Technology-Assisted Training @ Convenience Store Chain– What We Can Learn

13 Feb

learning

An article at Convenience Store News reports on a technology-based training solution the convenience store chain Village Pantry has utilized for their 200-stores. The article describes the outcomes of their first training effort (a sales promotion that was more complex than usual) and plans to use the technology moving forward:

After training was complete, TSi (the firm that designed the technology used by Village Pantry) conducted telephone surveys with questions approved by Village Pantry to validate employees’ knowledge of the promotion, and their feelings toward the training method. The results were “far and away the best training” (Village Pantry CEO Mick) Parker said he’s ever seen. There was only one negative comment about the method of training, due to an equipment problem.

Even better, the Marathon promotion was deemed a success by all measures. Village Pantry saw a good increase in the percentage of customers who used the Marathon card, according to Parker.

Going forward, Village Pantry plans to create a training system for the entire lifecycle of an employee, from new hire training through career development and specialized training, such as store manager training, according to Parker. To date, Village Pantry completed modules prepping store employees, managers and district managers for ongoing store remodeling activities, as well as modules for new hire orientation and restricted sales. Other training modules on Village Pantry’s agenda are point-of-sale, customer service and shift duty training.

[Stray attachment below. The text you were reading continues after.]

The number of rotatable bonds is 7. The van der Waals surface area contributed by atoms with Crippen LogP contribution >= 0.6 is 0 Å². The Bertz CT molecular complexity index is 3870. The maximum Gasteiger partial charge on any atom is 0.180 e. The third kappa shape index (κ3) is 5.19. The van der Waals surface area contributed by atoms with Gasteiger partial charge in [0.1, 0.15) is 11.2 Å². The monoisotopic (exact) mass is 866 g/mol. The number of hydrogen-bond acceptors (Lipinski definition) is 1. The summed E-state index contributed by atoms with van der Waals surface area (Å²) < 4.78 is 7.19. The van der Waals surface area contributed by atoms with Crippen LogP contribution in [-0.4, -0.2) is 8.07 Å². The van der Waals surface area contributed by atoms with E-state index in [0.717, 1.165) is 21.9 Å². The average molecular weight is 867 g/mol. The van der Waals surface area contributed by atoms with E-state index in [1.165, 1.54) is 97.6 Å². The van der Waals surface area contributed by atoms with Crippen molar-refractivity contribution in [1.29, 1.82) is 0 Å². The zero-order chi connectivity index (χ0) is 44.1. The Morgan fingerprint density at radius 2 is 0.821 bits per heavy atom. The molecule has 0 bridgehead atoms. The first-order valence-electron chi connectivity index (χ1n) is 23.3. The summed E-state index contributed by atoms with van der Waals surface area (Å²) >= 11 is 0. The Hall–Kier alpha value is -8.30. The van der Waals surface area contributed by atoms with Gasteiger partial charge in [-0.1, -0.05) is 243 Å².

The article points out how this method worked for Village Pantry, and serves as a reminder of where technology can play a role in our training and development efforts. It also shows important elements we can all learn from, regardless of whether we embrace a technology-base program:

  • Solicit employee feedback— any learning effort will only be as good as employees believe it to be;
  • Measure Outcomes— a process to measure the effectiveness of the training. There should be an ROI to training and development– we simply need to take the time and effort to think that through; and
  • A committment from senior leadership— congratulations to the CEO for embracing this effort.

With these best practices in mind, many training and development initiatives have a far greater chance of success.

(The image used in this post is by http://www.lumaxart.com/.)

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